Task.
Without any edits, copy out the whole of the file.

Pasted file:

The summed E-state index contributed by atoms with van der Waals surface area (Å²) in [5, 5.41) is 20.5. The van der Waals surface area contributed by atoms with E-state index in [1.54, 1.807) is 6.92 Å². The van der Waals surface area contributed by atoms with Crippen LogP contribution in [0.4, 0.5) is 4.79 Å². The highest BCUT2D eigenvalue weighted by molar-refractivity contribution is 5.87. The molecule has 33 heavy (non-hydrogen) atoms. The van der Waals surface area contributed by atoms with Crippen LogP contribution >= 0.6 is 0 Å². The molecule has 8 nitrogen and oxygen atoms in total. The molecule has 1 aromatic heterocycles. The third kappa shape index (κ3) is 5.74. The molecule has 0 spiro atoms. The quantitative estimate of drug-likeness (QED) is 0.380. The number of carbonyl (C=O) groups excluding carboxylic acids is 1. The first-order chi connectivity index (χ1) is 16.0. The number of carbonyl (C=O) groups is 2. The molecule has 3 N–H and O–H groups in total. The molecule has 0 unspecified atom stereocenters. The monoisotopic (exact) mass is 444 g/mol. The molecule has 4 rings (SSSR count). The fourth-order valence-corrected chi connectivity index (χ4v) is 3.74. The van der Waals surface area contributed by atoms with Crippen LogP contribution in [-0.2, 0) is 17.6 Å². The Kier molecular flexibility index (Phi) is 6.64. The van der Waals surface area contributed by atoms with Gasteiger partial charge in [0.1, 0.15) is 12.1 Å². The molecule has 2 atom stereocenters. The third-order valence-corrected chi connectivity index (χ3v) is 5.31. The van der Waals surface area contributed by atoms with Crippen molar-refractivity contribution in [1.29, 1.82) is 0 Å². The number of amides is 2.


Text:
The summed E-state index contributed by atoms with van der Waals surface area (Å²) in [5, 5.41) is 20.5. The van der Waals surface area contributed by atoms with E-state index in [1.54, 1.807) is 6.92 Å². The van der Waals surface area contributed by atoms with Crippen LogP contribution in [0.4, 0.5) is 4.79 Å². The highest BCUT2D eigenvalue weighted by molar-refractivity contribution is 5.87. The molecule has 33 heavy (non-hydrogen) atoms. The van der Waals surface area contributed by atoms with Crippen LogP contribution >= 0.6 is 0 Å². The molecule has 8 nitrogen and oxygen atoms in total. The molecule has 1 aromatic heterocycles. The third kappa shape index (κ3) is 5.74. The molecule has 0 spiro atoms. The quantitative estimate of drug-likeness (QED) is 0.380. The number of carbonyl (C=O) groups excluding carboxylic acids is 1. The first-order chi connectivity index (χ1) is 16.0. The number of carbonyl (C=O) groups is 2. The molecule has 3 N–H and O–H groups in total. The molecule has 0 unspecified atom stereocenters. The monoisotopic (exact) mass is 444 g/mol. The molecule has 4 rings (SSSR count). The fourth-order valence-corrected chi connectivity index (χ4v) is 3.74. The van der Waals surface area contributed by atoms with Crippen LogP contribution in [-0.2, 0) is 17.6 Å². The Kier molecular flexibility index (Phi) is 6.64. The van der Waals surface area contributed by atoms with Gasteiger partial charge in [0.1, 0.15) is 12.1 Å². The molecule has 2 atom stereocenters. The third-order valence-corrected chi connectivity index (χ3v) is 5.31. The van der Waals surface area contributed by atoms with Crippen molar-refractivity contribution in [1.29, 1.82) is 0 Å². The number of amides is 2.